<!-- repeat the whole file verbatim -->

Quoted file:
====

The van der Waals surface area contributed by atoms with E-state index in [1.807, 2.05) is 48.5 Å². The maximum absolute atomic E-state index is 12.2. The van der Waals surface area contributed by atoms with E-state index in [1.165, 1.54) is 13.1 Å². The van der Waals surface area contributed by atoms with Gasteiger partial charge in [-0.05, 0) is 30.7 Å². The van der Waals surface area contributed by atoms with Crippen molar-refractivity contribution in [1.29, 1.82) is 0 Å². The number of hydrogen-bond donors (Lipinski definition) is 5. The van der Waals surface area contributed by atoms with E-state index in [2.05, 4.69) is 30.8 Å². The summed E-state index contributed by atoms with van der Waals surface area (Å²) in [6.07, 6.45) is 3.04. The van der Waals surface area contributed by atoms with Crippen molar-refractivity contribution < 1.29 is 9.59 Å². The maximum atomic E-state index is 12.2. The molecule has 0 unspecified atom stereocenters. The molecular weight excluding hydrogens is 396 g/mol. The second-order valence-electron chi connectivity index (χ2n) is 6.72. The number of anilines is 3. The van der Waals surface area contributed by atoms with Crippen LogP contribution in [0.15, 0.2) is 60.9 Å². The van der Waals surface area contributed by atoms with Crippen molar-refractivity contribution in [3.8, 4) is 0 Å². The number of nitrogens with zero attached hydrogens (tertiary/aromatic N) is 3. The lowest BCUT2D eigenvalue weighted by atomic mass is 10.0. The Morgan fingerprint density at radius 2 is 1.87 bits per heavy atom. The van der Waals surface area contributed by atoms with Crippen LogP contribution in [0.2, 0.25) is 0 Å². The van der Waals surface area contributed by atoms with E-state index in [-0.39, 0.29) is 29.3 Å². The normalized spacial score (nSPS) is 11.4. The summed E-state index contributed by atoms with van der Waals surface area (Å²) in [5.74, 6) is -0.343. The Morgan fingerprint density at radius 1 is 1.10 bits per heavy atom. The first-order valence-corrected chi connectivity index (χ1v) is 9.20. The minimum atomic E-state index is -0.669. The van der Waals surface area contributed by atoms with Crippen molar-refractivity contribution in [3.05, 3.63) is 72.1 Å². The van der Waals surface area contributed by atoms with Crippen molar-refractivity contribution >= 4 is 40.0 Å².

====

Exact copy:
The van der Waals surface area contributed by atoms with E-state index in [1.807, 2.05) is 48.5 Å². The maximum absolute atomic E-state index is 12.2. The van der Waals surface area contributed by atoms with E-state index in [1.165, 1.54) is 13.1 Å². The van der Waals surface area contributed by atoms with Gasteiger partial charge in [-0.05, 0) is 30.7 Å². The van der Waals surface area contributed by atoms with Crippen molar-refractivity contribution in [1.29, 1.82) is 0 Å². The number of hydrogen-bond donors (Lipinski definition) is 5. The van der Waals surface area contributed by atoms with E-state index in [2.05, 4.69) is 30.8 Å². The summed E-state index contributed by atoms with van der Waals surface area (Å²) in [6.07, 6.45) is 3.04. The van der Waals surface area contributed by atoms with Crippen molar-refractivity contribution < 1.29 is 9.59 Å². The maximum atomic E-state index is 12.2. The molecule has 0 unspecified atom stereocenters. The molecular weight excluding hydrogens is 396 g/mol. The second-order valence-electron chi connectivity index (χ2n) is 6.72. The number of anilines is 3. The van der Waals surface area contributed by atoms with Crippen LogP contribution in [0.15, 0.2) is 60.9 Å². The van der Waals surface area contributed by atoms with Crippen molar-refractivity contribution in [3.8, 4) is 0 Å². The number of nitrogens with zero attached hydrogens (tertiary/aromatic N) is 3. The lowest BCUT2D eigenvalue weighted by atomic mass is 10.0. The Morgan fingerprint density at radius 2 is 1.87 bits per heavy atom. The van der Waals surface area contributed by atoms with Crippen LogP contribution in [0.2, 0.25) is 0 Å². The van der Waals surface area contributed by atoms with E-state index in [-0.39, 0.29) is 29.3 Å². The normalized spacial score (nSPS) is 11.4. The summed E-state index contributed by atoms with van der Waals surface area (Å²) in [5.74, 6) is -0.343. The Morgan fingerprint density at radius 1 is 1.10 bits per heavy atom. The first-order valence-corrected chi connectivity index (χ1v) is 9.20. The minimum atomic E-state index is -0.669. The van der Waals surface area contributed by atoms with Crippen molar-refractivity contribution in [3.05, 3.63) is 72.1 Å². The van der Waals surface area contributed by atoms with Crippen molar-refractivity contribution >= 4 is 40.0 Å².